Friday, August 18, 2006


Dan and I are off to Lille next week. We're spending two nights there and we can't wait! If you have any recommendations for places to eat or drink please leave a comment.

We leave Tuesday so before then would be great.

Wednesday, July 26, 2006

Chorizo, new potato and prawn salad

With a fair bit of inspiration from the Sunday Times, I produced dinner for tonight. My recipe is different from the recipe they had, so I'm publishing the modifications as well!

500g baby new potatoes
200g chorizo, cut into wedges
170g raw king prawns
50g rocket
1 red pepper, chopped
about 10-12 pitted green olives
olive oil
1tbsp smoked paprika
salt & pepper

1. Boil the new potatoes according to directions. Set aside to cool.
2. Heat a few tablespoons of oil with the paprika (I landed up adding more oil as I went along).
3. Fry the chorizo until lightly browned. Set aside.
4. Fry the prawns in the oil from the steps above until they are opaque.
5. Add the potatoes and chorizo to the pan and coat thoroughly.
6. Take off the heat, add rocket and olives and stir in. Check for seasoning.
7. Place in serving bowl and add the red pepper bits on top.

Extremely filling!

Sunday, July 23, 2006

Chocolate Beer Cake

Recipe from Delia Online

I made this cake with Guiness because it was the only stout available that didn't involve buying a six-pack!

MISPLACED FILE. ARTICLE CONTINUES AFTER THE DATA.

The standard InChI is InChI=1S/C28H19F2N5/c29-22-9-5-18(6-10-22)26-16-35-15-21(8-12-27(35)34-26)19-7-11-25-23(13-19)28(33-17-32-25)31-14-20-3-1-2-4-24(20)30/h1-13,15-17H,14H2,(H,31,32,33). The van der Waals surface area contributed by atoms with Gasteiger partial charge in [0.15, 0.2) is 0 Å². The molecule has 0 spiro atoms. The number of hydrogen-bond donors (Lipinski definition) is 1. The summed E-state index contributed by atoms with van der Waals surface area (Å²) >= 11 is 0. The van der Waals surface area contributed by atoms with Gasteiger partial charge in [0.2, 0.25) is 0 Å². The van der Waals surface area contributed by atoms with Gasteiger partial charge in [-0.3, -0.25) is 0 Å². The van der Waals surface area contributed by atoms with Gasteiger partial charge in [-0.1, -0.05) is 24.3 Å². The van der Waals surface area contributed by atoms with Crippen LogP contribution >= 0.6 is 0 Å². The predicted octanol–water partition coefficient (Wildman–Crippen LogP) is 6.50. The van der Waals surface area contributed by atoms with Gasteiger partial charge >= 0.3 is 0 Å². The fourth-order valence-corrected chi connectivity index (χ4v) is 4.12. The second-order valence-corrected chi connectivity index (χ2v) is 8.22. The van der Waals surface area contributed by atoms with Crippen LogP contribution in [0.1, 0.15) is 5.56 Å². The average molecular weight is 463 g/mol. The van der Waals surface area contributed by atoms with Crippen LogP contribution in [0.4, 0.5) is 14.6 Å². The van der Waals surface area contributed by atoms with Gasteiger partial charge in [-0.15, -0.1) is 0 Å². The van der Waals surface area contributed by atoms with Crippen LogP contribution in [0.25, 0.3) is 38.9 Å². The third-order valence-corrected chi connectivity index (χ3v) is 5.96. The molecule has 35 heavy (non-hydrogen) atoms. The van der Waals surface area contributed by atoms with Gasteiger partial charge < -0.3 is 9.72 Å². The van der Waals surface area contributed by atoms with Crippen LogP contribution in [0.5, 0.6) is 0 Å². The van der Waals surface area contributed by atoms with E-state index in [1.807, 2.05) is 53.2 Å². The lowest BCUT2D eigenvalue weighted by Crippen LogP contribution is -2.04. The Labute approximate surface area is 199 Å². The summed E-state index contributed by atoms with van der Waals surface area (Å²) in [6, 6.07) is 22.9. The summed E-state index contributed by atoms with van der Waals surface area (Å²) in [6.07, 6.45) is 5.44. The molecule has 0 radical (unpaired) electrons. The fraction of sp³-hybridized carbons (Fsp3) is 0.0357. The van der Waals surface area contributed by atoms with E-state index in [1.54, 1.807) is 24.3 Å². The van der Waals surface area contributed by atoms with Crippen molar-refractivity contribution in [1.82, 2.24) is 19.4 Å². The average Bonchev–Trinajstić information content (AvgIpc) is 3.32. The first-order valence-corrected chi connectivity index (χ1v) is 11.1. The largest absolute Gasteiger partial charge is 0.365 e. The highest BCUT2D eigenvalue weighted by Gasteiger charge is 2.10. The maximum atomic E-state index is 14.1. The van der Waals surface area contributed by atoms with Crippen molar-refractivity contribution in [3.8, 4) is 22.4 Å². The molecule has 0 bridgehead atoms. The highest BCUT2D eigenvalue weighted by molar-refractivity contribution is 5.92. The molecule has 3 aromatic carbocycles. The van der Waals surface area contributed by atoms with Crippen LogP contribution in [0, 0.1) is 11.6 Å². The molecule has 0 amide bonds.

I found that I landed up doing most of the mixing with a wooden spoon. The only time I used an electric whisk was when I was adding the eggs.

I was delighted to find that the cakes had rise evenly and were therefore rather easy to sandwhich together. I didn't use any nuts in my version but the proportion of icing to cake worked well.

In my oven (fan assisted) the cakes took 15 minutes at 170C, substantially less than in the recipe.

I shall definitely be making this again - I've been having it for breakfast for the past few days.

Wednesday, July 12, 2006

Karhai chicken

My entry for The Spice is Right IV is a recipe from Madhur Jaffrey's Ultimate Curry Bible which I love cooking when I want a quick curry or when Dan wants curry and I can't be bothered to make his favourite aloo gosht. Before this recipe came along I'd never thought of using cayenne pepper in curries (I always use ground dried red chillies though)!

This recipe is great because of all the stuff that gets added in at the end, specially the green chillies! It's a matter of taste how much of each of the final ingredients get added. We like our curries hot here but while I like more coriander, Dan prefers less; ditto for the garam masala.

2 chicken breasts cut into bite size pieces
1 medium onion finely chopped
4 cloves garlic, peeled and finely chopped
1.5in piece of fresh ginger, peeled and finely chopped
cayenne pepper
ground turmeric
natural yoghurt
2/3 a (400g) tin of tinned tomatoes

1 tablespoon peeled, and shredded fresh ginger
finely chopped coriander leaves
hot green chillies
1 tsp garam masala
rest of the tinned tomatoes

  1. Heat a few tablespoons of oil in a non-stick pan (or a wok, or if you’ve got one, a korai). Add the onion, garlic and ginger and stir fry until golden brown (4-5 minutes).
  2. Add salt, cayenne pepper and turmeric. I don’t measure out how much I add, but just sprinkle it in until it looks right. (The actual recipe calls for 1¼ tsp salt, 1 tsp cayenne pepper and ½ tsp ground turmeric.) Stir.
  3. Add the chicken and fry until all the pink bits on the outside disappear.
  4. Add yoghurt (how much I add is really variable – anything from two heaped tbsp to 6!) and tomato and cook for another 4 - 5 minutes.
  5. Cover and cook for about 7-9 minutes, stirring occasionally.